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How Do You Influence Others?

#influence #leadership #leadershipdevelopment #leadershipeffectiveness #leadershipexcellence May 28, 2024

One of the central themes of my book, Becoming Deliberate:  Changing the Game of Leadership from the Inside Out, is influence. That is because I believe that influence is the currency of leadership. Having more influence enables you to have a bigger impact and make a greater difference in your work and in the world.

If increasing your influence, having more impact, and making a difference are important to you, learning about your style of influence and other styles that you can cultivate, will be helpful.

Based on research conducted by Discovery Learning International, there are five distinct styles of influence: Rationalizing, Asserting, Negotiating, Inspiring and Bridging. Understanding your own preferences, and which styles work best in different situations, is essential to developing your leadership effectiveness.  Let’s take a quick look:

Rationalizing. You push your ideas, beliefs, and perspectives, using relevant facts, logical arguments, and rational reasoning.

Asserting.  You push your ideas, beliefs, and perspectives by insisting that your ideas are heard, and you challenge ideas of others.

Negotiating. You seek compromise and are willing to make tradeoffs and exchange favors to achieve the ultimate goal.

Inspiring.  You pull people together toward your point of view. You advocate for your position and encourage others with a shared sense of purpose and possibility.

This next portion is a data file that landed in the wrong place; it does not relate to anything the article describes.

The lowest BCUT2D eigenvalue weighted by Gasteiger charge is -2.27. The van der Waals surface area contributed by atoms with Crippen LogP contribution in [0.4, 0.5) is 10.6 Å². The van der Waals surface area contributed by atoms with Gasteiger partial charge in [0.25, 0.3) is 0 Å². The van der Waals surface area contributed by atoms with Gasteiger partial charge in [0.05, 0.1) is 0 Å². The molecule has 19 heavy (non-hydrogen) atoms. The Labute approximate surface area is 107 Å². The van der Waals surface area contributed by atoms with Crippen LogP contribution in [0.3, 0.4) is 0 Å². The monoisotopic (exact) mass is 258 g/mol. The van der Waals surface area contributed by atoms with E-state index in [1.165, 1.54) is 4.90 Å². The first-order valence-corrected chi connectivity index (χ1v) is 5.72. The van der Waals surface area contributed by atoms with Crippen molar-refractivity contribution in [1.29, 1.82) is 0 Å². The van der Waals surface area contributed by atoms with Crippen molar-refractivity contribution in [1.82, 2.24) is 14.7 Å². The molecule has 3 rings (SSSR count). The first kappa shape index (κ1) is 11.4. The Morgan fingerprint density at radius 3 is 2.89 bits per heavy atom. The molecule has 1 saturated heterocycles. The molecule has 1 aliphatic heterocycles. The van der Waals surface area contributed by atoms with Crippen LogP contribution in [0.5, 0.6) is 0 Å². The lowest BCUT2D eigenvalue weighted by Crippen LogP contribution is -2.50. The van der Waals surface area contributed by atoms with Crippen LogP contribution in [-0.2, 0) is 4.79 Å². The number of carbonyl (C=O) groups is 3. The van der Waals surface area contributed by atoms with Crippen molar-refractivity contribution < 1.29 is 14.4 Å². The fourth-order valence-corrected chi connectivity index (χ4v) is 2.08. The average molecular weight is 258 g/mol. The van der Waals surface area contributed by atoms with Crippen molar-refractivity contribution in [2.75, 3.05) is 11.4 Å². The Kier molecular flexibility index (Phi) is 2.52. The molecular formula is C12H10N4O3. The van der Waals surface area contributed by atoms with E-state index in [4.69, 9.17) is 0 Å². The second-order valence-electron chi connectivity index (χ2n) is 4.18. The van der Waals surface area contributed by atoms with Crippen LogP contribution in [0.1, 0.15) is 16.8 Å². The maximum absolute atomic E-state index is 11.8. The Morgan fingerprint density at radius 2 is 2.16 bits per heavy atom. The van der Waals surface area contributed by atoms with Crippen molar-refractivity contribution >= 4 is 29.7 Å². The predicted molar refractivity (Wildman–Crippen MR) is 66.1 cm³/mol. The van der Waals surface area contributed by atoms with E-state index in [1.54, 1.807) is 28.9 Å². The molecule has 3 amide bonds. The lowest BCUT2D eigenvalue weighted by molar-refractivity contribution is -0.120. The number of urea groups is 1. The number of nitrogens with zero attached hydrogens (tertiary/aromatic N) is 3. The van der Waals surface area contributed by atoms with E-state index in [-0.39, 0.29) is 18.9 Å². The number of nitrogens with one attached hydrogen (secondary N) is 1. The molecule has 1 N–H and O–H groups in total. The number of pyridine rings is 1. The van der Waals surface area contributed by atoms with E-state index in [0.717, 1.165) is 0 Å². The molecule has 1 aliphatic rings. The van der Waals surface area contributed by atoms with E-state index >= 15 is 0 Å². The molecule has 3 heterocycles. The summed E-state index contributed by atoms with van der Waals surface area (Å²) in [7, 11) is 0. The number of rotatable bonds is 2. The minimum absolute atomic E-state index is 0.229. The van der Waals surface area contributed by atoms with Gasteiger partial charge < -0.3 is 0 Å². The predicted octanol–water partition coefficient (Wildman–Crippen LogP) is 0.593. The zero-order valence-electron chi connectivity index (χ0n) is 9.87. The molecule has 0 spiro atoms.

Bridging.  You pull people toward your point of view by asking questions of, listening to, and connecting to others. You build relationships, coalitions, and communities of interest.

Each of these styles has specific value, especially in specific situations. Each can be used effectively and ineffectively. And, even though we all have a preferred style or maybe two, we can develop underutilized styles to become more effective in different types of situations.

As you read the brief descriptions, can you identify your own style? Can you identify the styles of others you interact with on a regular basis? Can you see some of the advantages and disadvantages of these styles in different situations? And can you see the value of developing other styles besides your own?

The instrument that measures these influence styles is called the Influence Style Indicatorâ and is used widely by individual leaders and their teams to better understand and develop leadership effectiveness. If you feel a better understanding of how you influence can be helpful to you and your team, click here to schedule a quick chat.


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